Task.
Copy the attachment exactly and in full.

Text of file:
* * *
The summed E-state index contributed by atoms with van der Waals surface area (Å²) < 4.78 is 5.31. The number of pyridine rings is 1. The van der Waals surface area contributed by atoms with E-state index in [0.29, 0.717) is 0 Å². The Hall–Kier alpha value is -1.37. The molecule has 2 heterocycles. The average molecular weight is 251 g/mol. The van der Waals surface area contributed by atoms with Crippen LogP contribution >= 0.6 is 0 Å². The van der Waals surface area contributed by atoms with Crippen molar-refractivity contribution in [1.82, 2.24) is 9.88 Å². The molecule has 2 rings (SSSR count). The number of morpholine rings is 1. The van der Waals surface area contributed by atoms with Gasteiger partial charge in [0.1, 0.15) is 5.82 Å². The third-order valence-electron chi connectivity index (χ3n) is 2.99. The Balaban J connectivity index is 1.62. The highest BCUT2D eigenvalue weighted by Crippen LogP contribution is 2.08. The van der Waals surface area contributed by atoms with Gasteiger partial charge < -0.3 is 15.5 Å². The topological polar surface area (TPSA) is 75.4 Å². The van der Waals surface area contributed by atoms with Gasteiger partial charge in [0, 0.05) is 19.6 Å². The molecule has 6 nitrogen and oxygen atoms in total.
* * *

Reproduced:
The summed E-state index contributed by atoms with van der Waals surface area (Å²) < 4.78 is 5.31. The number of pyridine rings is 1. The van der Waals surface area contributed by atoms with E-state index in [0.29, 0.717) is 0 Å². The Hall–Kier alpha value is -1.37. The molecule has 2 heterocycles. The average molecular weight is 251 g/mol. The van der Waals surface area contributed by atoms with Crippen LogP contribution >= 0.6 is 0 Å². The van der Waals surface area contributed by atoms with Crippen molar-refractivity contribution in [1.82, 2.24) is 9.88 Å². The molecule has 2 rings (SSSR count). The number of morpholine rings is 1. The van der Waals surface area contributed by atoms with Gasteiger partial charge in [0.1, 0.15) is 5.82 Å². The third-order valence-electron chi connectivity index (χ3n) is 2.99. The Balaban J connectivity index is 1.62. The highest BCUT2D eigenvalue weighted by Crippen LogP contribution is 2.08. The van der Waals surface area contributed by atoms with Gasteiger partial charge < -0.3 is 15.5 Å². The topological polar surface area (TPSA) is 75.4 Å². The van der Waals surface area contributed by atoms with Gasteiger partial charge in [0, 0.05) is 19.6 Å². The molecule has 6 nitrogen and oxygen atoms in total.